Detectives Hope Arches National Park Hiker’s GPS Watch Will Solve Her Mysterious Death

by Caitlin Berard
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(Photo by f11photo via Getty Images)

On October 1, park employees and officers from Grand County Sheriff’s Office recovered a woman’s body from Arches National Park. Officials transported the body to the Utah Medical Examiner’s Office, maintaining that the cause of the death remained unknown.

A few days later, a release from the National Park Service gave further details regarding the case. The woman was found in the Devils Garden area of the park and was sadly identified as Ekaterina Yaroslavna Ksenjek, a 33-year-old Arlington, Virginia, resident.

It’s now been a month since the hiker was found but details remain scarce. As the investigation continues, detectives are leaving no stone unturned, determined to learn more about the hiker’s mysterious death.

According to investigators, Ksenjek’s death was originally considered suspicious. Deaths in outdoor spaces like Arches National Park are, unfortunately, not all that uncommon. The state of Kesenjek’s body, however, was strange.

When rescue crews found her, the hiker was wearing only one shoe and one sock. Additionally, she was found wedged underneath a large boulder well outside the typical Arches National Park hiking area. And though it’s possible the rock fell on her, the rest of her clothing, as well as her other personal items, were found several feet away.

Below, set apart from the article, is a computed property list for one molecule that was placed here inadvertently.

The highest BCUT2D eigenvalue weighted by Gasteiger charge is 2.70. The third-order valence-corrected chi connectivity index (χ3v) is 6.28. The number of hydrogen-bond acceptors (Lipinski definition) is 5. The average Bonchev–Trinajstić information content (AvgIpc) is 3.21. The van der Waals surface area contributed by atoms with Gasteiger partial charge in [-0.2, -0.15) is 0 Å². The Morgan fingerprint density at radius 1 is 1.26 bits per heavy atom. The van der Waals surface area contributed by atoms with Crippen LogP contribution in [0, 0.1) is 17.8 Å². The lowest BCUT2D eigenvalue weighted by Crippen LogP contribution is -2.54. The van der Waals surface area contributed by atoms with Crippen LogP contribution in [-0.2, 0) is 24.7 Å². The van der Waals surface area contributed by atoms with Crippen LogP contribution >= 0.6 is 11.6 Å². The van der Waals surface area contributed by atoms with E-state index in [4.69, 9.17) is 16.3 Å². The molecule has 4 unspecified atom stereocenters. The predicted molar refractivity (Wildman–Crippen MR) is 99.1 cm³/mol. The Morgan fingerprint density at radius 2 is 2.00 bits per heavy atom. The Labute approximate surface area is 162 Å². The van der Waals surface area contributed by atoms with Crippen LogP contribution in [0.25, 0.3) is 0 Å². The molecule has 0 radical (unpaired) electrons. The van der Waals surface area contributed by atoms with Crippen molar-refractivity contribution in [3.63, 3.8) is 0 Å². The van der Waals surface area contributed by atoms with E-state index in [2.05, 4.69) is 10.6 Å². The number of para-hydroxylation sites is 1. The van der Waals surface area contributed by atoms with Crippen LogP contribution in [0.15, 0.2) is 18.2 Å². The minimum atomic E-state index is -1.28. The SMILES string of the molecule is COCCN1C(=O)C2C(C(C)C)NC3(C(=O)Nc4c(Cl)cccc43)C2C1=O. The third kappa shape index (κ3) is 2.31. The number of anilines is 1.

Ksenjek’s body was “in an advanced state of decomposition,” making the investigation even more challenging. They were, however, able to conduct an autopsy. The Utah State Medical Examiner’s Office determined that the hiker had suffered multiple broken ribs and a dislocated shoulder.

Through the autopsy, detectives also discovered that their original theory of foul play might not be accurate. According to the USMEO, “there were no foreign objects found in the body and there were no external injuries that could be said to have immediately caused the death of Ekaterina.”

Detectives Hope to Use GPS Watch in Arches National Park Investigation

With no obvious signs of foul play aside from the state of the body, detectives were forced to change tack. Now, they’re leaning toward hiking accident as the Arches National Park hiker’s cause of death.

Grand County Sheriff’s office detectives believe Ekaterina Ksenjek might have fallen from the trail, causing her extensive injuries. Unable to move on her own, Ekaterina began to suffer the effects of hypothermia.

This theory would explain the removal of clothing and the distance between the hiker and her personal belongings. The hiker’s strange location under the rock could also be explained by hypothermia, as those freezing to death often exhibit “burrowing behavior.”

Detectives hope to one item among Ksenjek’s personal effects could either further this theory or put them on a new track. The young Arches National Park hiker was wearing a Garmin smartwatch when she died. Hikers’ GPS and fitness watches have been indispensable tools in search and rescue missions before, and detectives are hoping hers holds the key to solving her death.

By using the data held by her GPS watch, detectives could determine her time of death. “If the time can be determined via the information from the watch or account, it can either confirm or dispute the current thought of an accidental fall followed by hypothermia,” the police wrote in a search warrant affidavit.

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